Why local food REALLY matters
Empty grocery store shelves highlight the real reason local farms provide extra value ... it is knowing we have a local food supply, are self-sufficient and food-secure.
Sadly, few discuss this added value or even think about it when they buy or eat their food.
What If ...
I think about and research this issue ALOT. I think of this when I decide who I buy food from and what companies I support.
It is why we eat seasonally and why we farm, raise heritage breeds, process food and share it with you.
Simply, small farms & local food provide self-sufficiency (or sustainability). Farms will not be there when we need them if we do not plan to support them now as they have been exiting at a scary pace for decades.
Local food production capacity needs to be protected because bad things happen & bad people exist so the best way to have peace of mind is to simply be prepared.
Regulations need to be revised to simplify buying directly from farms. The milk I buy should not have to travel to a processor then to a grocery store when the farm I want to buy milk from is my close neighbor.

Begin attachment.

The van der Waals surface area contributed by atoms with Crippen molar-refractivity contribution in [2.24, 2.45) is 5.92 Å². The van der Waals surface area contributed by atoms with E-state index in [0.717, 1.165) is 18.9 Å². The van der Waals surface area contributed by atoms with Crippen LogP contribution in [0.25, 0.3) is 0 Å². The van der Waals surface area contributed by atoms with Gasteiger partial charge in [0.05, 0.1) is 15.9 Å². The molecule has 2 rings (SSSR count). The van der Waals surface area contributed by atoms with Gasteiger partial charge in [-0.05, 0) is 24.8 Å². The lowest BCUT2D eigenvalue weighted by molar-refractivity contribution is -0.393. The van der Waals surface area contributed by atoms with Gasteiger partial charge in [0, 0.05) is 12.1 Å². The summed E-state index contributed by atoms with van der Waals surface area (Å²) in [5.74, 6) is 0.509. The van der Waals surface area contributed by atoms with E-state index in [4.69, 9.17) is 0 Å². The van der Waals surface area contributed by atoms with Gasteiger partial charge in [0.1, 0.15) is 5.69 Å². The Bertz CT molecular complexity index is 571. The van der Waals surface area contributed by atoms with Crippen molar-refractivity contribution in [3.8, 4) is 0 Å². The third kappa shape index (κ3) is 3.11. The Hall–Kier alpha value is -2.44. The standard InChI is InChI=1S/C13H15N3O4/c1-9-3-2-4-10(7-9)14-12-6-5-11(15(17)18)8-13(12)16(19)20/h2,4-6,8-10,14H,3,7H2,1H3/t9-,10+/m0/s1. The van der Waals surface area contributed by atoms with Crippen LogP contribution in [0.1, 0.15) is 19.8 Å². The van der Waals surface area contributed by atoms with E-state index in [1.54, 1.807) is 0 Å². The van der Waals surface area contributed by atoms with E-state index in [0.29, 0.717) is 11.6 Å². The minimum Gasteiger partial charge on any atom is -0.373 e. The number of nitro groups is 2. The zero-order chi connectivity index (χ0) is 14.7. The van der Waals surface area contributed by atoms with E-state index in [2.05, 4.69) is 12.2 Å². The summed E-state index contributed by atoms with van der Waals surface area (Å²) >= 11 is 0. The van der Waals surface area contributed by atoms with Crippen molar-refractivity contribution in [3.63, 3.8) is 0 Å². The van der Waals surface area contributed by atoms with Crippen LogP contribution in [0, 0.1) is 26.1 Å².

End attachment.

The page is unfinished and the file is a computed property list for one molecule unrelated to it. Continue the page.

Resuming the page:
Farmers should not be dumping milk when stores restrict how much milk you can buy
Once we lose the farms, the animal genetics, the processors & food skills (including cooking), we are incredibly vulnerable - especially if the internet goes down and we can't "Alexa" a solution.
I do not share this with you to be an alarmist. It simply is what it is and this discussion should occur at every water fountain and at every dinner table.
No matter what your budget is, you can talk about the true value of local food and bring awareness. Talk to your children (or friends) about where food comes from or better yet, plant a garden or cook with them.
The consumer has the power to shape change happening in our food systems right now. NOW is the time to talk about the future of food systems and use the power of our purchases to make a change.
Also in News
Today, we expect eggs to be available on grocery store shelves year round and expect hens to be egg laying machines who produce almost an egg a day throughout the year. But ... Is that "normal" for Heritage hens? Is that what really happens on local farms? Are our expectations in line with "normal" rhythms for hens and reasonable production?